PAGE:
The above answer, whatever it is, assumes that no legally binding and enforceable contract or CBA says otherwise. If it does, then the terms of the contract or CBA apply.

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              • #8
                From the FactSheet:

                Exceptions to the requirement for reporting time pay found in IWC Orders 1-16, Section 5(C) are as follows:

                - When operations cannot begin or continue due to threats to employees or property, or when civil authorities recommend that work not begin or continue; or
                - When public utilities fail to supply electricity, water, or gas, or there is a failure in the public utilities, or sewer system; or
                - When the interruption of work is caused by an Act of God or other cause not within the employer’s control, for example, an earthquake.
                "Reality is that which, when you stop believing in it, doesn't go away".
                Philip K. **** (1928-1982)

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                • #9
                  Originally posted by DAW View Post
                  From the FactSheet:

                  Exceptions to the requirement for reporting time pay found in IWC Orders 1-16, Section 5(C) are as follows:

                  - When operations cannot begin or continue due to threats to employees or property, or when civil authorities recommend that work not begin or continue; or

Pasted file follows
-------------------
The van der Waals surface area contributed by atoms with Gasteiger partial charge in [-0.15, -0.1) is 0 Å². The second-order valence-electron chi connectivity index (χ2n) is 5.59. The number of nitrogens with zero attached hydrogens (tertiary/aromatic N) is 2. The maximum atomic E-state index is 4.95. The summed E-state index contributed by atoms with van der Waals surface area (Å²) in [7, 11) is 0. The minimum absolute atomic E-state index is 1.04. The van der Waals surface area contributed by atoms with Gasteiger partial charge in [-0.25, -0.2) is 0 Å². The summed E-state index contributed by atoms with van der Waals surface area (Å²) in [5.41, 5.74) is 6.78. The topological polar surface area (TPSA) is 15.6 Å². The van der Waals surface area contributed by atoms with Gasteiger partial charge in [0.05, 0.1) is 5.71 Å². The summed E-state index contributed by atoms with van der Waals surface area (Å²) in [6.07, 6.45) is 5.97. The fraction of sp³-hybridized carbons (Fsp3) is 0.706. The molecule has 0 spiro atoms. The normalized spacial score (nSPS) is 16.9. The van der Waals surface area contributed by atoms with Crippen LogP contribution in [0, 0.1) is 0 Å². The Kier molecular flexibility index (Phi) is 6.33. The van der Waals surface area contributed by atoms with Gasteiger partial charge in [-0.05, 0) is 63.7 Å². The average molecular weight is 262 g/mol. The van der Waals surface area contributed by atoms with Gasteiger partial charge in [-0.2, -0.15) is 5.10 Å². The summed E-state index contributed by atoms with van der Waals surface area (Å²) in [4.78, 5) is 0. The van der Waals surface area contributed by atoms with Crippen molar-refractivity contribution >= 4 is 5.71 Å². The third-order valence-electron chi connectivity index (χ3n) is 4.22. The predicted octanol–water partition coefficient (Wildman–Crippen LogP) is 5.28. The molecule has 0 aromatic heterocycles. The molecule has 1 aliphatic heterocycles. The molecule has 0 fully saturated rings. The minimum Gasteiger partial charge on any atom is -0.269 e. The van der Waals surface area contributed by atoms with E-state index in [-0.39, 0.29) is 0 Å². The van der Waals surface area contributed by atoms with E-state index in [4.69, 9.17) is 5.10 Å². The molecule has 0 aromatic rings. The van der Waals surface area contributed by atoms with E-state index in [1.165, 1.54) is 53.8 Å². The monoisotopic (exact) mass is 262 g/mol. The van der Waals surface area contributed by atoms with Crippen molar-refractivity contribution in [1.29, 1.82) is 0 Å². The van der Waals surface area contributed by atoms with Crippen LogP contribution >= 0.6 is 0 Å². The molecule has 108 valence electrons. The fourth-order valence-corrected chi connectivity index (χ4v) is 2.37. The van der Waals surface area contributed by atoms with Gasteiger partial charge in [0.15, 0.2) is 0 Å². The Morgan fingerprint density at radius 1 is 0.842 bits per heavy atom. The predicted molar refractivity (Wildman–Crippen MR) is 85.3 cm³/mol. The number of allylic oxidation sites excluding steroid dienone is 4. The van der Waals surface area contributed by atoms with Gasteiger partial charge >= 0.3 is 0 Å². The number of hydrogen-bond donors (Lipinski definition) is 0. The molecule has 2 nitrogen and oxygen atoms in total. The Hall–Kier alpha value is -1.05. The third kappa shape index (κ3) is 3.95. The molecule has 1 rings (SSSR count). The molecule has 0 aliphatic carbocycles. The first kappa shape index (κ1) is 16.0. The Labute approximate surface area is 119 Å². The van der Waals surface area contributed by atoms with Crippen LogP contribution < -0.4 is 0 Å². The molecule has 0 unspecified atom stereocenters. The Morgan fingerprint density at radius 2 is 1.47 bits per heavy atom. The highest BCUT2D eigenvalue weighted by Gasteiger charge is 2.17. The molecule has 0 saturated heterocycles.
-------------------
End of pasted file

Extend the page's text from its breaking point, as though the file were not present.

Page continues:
- When public utilities fail to supply electricity, water, or gas, or there is a failure in the public utilities, or sewer system; or
                  - When the interruption of work is caused by an Act of God or other cause not within the employer’s control, for example, an earthquake.
                  Helpful information DAW
                  Walter

                  www.California-Labor-Law-Attorney.com
                  "Wage and Hour Class Action Attorneys"

                  Disclaimer: The above correspondence does not constitute legal advice nor establish an attorney-client relationship. You should seek the advice of independent legal counsel before relying upon, acting upon or not acting upon any information contained in this correspondence.

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                  • #10
                    The CA-DLSE factsheets are not perfect, but they are a very good starting point. The question-and-answer format is very useful if you can find your actual question listed. Often times a reading of the actual law raises more questions then it answers.
                    "Reality is that which, when you stop believing in it, doesn't go away".
                    Philip K. **** (1928-1982)

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                    • #11
                      Originally posted by DAW View Post
                      The CA-DLSE factsheets are not perfect, but they are a very good starting point. The question-and-answer format is very useful if you can find your actual question listed. Often times a reading of the actual law raises more questions then it answers.
                      not to mention case law.
                      Walter

                      www.Californialaborlaw.info
                      "California Wage and Hour Class Action Attorneys"

                      Disclaimer: The above correspondence does not constitute legal advice nor establish an attorney-client relationship. You should seek the advice of independent legal counsel before relying upon, acting upon or not acting upon any information contained in this correspondence.

                      Comment